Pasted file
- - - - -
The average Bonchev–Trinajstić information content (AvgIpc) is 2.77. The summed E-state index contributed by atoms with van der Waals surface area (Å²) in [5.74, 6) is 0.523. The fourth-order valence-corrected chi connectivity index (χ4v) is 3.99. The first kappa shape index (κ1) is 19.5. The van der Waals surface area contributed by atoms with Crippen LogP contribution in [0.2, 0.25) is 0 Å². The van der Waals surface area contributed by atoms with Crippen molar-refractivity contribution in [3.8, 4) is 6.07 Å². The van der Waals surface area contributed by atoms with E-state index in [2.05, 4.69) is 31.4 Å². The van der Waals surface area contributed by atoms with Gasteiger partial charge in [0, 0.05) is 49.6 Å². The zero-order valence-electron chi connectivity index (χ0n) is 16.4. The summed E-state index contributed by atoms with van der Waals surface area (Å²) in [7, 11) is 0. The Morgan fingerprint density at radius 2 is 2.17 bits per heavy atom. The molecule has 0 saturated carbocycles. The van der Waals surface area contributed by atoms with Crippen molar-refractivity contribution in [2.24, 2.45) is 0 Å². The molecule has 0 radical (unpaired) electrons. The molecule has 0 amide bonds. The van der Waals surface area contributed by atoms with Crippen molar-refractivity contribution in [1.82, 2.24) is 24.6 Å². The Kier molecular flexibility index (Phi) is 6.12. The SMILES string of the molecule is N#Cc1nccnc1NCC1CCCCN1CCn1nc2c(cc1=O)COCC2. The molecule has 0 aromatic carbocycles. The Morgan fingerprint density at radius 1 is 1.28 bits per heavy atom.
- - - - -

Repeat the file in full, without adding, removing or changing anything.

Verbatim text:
The average Bonchev–Trinajstić information content (AvgIpc) is 2.77. The summed E-state index contributed by atoms with van der Waals surface area (Å²) in [5.74, 6) is 0.523. The fourth-order valence-corrected chi connectivity index (χ4v) is 3.99. The first kappa shape index (κ1) is 19.5. The van der Waals surface area contributed by atoms with Crippen LogP contribution in [0.2, 0.25) is 0 Å². The van der Waals surface area contributed by atoms with Crippen molar-refractivity contribution in [3.8, 4) is 6.07 Å². The van der Waals surface area contributed by atoms with E-state index in [2.05, 4.69) is 31.4 Å². The van der Waals surface area contributed by atoms with Gasteiger partial charge in [0, 0.05) is 49.6 Å². The zero-order valence-electron chi connectivity index (χ0n) is 16.4. The summed E-state index contributed by atoms with van der Waals surface area (Å²) in [7, 11) is 0. The Morgan fingerprint density at radius 2 is 2.17 bits per heavy atom. The molecule has 0 saturated carbocycles. The van der Waals surface area contributed by atoms with Crippen molar-refractivity contribution in [2.24, 2.45) is 0 Å². The molecule has 0 radical (unpaired) electrons. The molecule has 0 amide bonds. The van der Waals surface area contributed by atoms with Crippen molar-refractivity contribution in [1.82, 2.24) is 24.6 Å². The Kier molecular flexibility index (Phi) is 6.12. The SMILES string of the molecule is N#Cc1nccnc1NCC1CCCCN1CCn1nc2c(cc1=O)COCC2. The molecule has 0 aromatic carbocycles. The Morgan fingerprint density at radius 1 is 1.28 bits per heavy atom.